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Prestwick: Troon & Turnberry

Where The Open was born in 1860

The place

Prestwick is located on the west coast of the island of Scotland, between the cities of Ayr and Troon and only 40 minutes south of Glasgow. This is the place where The Open and the famous Johnnie Walker whisky were born (1860 and 1805). Although today Prestwick GC is not part of “The Open Rota”, its two neighbouring courses Turnberry Ailsa Course and the Royal Troon, were hosts of the most resonant final duels in the last 50 years of the Open: Watson vs. Nicklaus in 1977, and Stenson vs. Mickelson in 2016.

Golf

Iconic links to the history of The Open

The Ailsa (Turnberry)

The Ailsa (Turnberry)

  • Once a haven for Roman Catholics during the 15th century the island was quarried for its rare stones. Home to four Open editions, Ailsa has shaped some of the most remarkable moments like the “Duel in the Sun” between Watson and Nicklaus in 1977; this typical links course has the most impressive 9 consecutive holes set alongside the Ayrshire coastline,
  • Redesigned by Martin Ebert in 2014, the course has been completely restored and revamped and is now part of Trump Turnberry. It is considered the best Golf Resort in Scotland, featuring beautiful views of Ailsa Crail (the huge rock that rises from the sea) and on the 9th the picture perfect remains of Robert the Bruce’s lighthouse and castle.
Royal Troon (Old Course)

Royal Troon (Old Course)

  • The Royal Troon Old course has hosted multiple editions of the Open and witnessed golfing moments like the famous duel of 2016 where Stenson prevailed over Mickleson. It is a classic Scottish links layout and tough design with championship greens. The course features the shortest hole in Open history: "The Postage Stamp” with a pitching and putting surface skimmed down to minimal size (hole 8), and only 126 yards long.
  • Royal Troon is the ultimate golfing experience from its Club House where you can have a delicious lunch under the image of the queen, the excellent service and not to forget the experienced caddie staff.
Prestwick Golf Club

Prestwick Golf Club

  • Prestwick is the birthplace of the Open Championship, where an old cottage would become the clubhouse being the legendary Old Tom Morris its the greenkeeper. The original layout had only 12 holes. It has hosted 24 Open Championships and it runs one short compared to the Old Course that hosted 25.
  • The course embodies Scottish golf tradition, with holes that wind around hills, fairways with unnoticeable bunkers, several blind shots and very small and difficult greens.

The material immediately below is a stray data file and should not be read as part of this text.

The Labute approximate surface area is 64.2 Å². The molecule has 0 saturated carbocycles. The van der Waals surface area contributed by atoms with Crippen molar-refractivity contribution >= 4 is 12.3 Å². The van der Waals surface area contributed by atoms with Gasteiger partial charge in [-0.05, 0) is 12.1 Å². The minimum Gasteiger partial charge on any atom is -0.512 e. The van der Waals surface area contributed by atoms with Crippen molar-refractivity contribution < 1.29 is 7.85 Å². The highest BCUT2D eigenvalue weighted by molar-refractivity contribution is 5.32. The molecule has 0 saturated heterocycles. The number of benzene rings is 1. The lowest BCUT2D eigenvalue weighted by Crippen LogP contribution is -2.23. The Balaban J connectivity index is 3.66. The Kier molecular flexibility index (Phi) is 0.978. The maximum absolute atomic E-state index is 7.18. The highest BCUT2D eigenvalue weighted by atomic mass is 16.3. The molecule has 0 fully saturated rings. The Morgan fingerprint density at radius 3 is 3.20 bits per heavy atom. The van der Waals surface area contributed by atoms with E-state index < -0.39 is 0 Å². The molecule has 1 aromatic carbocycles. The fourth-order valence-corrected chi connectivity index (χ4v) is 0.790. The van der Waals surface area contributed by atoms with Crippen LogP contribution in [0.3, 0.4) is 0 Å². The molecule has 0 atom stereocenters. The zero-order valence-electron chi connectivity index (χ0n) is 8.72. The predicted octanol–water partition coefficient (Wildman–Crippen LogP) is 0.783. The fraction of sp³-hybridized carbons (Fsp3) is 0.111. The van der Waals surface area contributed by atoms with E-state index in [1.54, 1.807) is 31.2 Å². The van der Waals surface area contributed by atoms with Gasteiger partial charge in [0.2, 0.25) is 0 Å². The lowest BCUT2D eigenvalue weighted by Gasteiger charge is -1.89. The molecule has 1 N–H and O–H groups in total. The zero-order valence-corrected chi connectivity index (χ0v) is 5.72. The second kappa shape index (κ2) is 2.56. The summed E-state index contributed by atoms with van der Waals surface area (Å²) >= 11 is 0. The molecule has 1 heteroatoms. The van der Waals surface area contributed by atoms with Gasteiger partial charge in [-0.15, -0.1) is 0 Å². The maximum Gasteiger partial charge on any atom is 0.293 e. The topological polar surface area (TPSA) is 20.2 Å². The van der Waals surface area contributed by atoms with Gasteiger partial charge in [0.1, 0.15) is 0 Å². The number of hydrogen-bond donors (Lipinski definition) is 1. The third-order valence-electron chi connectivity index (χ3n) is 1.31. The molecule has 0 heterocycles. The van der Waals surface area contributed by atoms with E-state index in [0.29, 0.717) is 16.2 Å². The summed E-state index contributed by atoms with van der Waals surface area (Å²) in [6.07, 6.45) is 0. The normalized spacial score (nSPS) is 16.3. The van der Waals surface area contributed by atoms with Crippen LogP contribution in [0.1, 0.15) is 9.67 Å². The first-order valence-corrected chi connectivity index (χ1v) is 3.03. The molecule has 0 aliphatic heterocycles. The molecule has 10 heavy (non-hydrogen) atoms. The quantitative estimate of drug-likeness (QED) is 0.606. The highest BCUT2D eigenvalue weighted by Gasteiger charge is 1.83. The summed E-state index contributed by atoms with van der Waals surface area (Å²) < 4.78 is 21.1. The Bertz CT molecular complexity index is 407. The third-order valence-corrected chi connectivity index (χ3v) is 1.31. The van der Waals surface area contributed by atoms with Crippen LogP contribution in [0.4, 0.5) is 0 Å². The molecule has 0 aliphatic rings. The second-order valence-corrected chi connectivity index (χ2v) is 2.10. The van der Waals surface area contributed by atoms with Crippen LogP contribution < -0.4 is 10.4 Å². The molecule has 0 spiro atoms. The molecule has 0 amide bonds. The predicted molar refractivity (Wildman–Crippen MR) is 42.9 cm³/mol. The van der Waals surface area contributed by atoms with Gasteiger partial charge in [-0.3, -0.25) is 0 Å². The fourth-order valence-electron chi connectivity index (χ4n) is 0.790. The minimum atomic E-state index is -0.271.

Western Gailes

Western Gailes

  • Home of the Final Qualy of the Open at Royal Troon, Western Gailes offers an unusual layout situated between the railways and the sea, and with a clubhouse in a central position leaving seven holes to the north and eleven to the south.
  • This Scottish links course has an unconventional hole layout, strong winds and undulating terrain. A true test for the errant golfer.

Other recommended golf courses

Dundonald, King Robert The Bruce, Portland Course, Glasgow Gailes.

Other things to do

Glasgow is one of the most important cities in Scotland after Edinburgh, among the most sought attractions you can visit: the Loch Lomond Maritime Aquarium, the Science Center, the Clydeside and Glengoyne distilleries.

Thinking about playing more golf: consider combining your trip with Machrihanish or head over to Northern Ireland and experience great courses like Royal County Down, Royal Portrush or Lough Erne.

Planning

Where to stay

Where to stay

Getting here and staying at the luxurious Trump Turnberry Hotel is a MUST: its imposing building, luxury service, the lounges, the quality of its meals, the equipment and comfort of its rooms are unbeatable. Although there are other cheaper alternatives, it is an unforgettable experience.

Time to book

Time to book

We recommend planning the trip at least 7 months in advance, especially since Royal Troon only receives non-member players only 3 days a week.

When to travel

When to travel

The best time to travel is from May to early October, outside of these dates the weather is very bad. Keep an eye on the local championship calendar block out dates.

How to get there

How to get there

Prestwick has a local airport that receives flights from several major UK cities. It is also easy to get to Prestwick by car or train from Glasgow.

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